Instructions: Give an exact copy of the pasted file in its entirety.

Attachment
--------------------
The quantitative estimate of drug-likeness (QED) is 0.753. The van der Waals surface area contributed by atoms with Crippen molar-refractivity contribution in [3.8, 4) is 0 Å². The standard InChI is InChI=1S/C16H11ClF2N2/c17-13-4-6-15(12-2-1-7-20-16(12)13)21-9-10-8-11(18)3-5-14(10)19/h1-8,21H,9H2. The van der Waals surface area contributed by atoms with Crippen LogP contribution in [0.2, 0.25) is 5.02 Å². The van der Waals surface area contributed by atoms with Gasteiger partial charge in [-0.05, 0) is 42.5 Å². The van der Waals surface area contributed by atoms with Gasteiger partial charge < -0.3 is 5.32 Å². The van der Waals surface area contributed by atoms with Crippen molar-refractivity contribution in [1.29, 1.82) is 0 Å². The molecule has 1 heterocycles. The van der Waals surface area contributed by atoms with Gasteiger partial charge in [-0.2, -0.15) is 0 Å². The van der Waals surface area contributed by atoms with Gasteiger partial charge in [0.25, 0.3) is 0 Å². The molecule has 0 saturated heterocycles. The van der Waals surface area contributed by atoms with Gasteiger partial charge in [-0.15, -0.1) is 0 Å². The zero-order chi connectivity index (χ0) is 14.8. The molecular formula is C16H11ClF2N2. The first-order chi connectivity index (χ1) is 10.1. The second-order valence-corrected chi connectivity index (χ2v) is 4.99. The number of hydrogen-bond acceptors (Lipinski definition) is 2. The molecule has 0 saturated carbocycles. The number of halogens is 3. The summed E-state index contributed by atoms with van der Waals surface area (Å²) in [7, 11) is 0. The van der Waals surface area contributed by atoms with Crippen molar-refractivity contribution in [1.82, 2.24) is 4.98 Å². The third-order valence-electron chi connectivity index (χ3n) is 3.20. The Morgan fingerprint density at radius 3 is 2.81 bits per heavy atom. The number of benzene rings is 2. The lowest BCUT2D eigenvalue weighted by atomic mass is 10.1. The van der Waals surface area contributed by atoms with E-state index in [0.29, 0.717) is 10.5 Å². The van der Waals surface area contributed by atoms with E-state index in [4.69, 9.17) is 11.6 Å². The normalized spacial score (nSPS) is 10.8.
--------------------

The quantitative estimate of drug-likeness (QED) is 0.753. The van der Waals surface area contributed by atoms with Crippen molar-refractivity contribution in [3.8, 4) is 0 Å². The standard InChI is InChI=1S/C16H11ClF2N2/c17-13-4-6-15(12-2-1-7-20-16(12)13)21-9-10-8-11(18)3-5-14(10)19/h1-8,21H,9H2. The van der Waals surface area contributed by atoms with Crippen LogP contribution in [0.2, 0.25) is 5.02 Å². The van der Waals surface area contributed by atoms with Gasteiger partial charge in [-0.05, 0) is 42.5 Å². The van der Waals surface area contributed by atoms with Gasteiger partial charge < -0.3 is 5.32 Å². The van der Waals surface area contributed by atoms with Crippen molar-refractivity contribution in [1.29, 1.82) is 0 Å². The molecule has 1 heterocycles. The van der Waals surface area contributed by atoms with Gasteiger partial charge in [-0.2, -0.15) is 0 Å². The van der Waals surface area contributed by atoms with Gasteiger partial charge in [0.25, 0.3) is 0 Å². The molecule has 0 saturated heterocycles. The van der Waals surface area contributed by atoms with Gasteiger partial charge in [-0.15, -0.1) is 0 Å². The zero-order chi connectivity index (χ0) is 14.8. The molecular formula is C16H11ClF2N2. The first-order chi connectivity index (χ1) is 10.1. The second-order valence-corrected chi connectivity index (χ2v) is 4.99. The number of hydrogen-bond acceptors (Lipinski definition) is 2. The molecule has 0 saturated carbocycles. The number of halogens is 3. The summed E-state index contributed by atoms with van der Waals surface area (Å²) in [7, 11) is 0. The van der Waals surface area contributed by atoms with Crippen molar-refractivity contribution in [1.82, 2.24) is 4.98 Å². The third-order valence-electron chi connectivity index (χ3n) is 3.20. The Morgan fingerprint density at radius 3 is 2.81 bits per heavy atom. The number of benzene rings is 2. The lowest BCUT2D eigenvalue weighted by atomic mass is 10.1. The van der Waals surface area contributed by atoms with E-state index in [0.29, 0.717) is 10.5 Å². The van der Waals surface area contributed by atoms with E-state index in [4.69, 9.17) is 11.6 Å². The normalized spacial score (nSPS) is 10.8.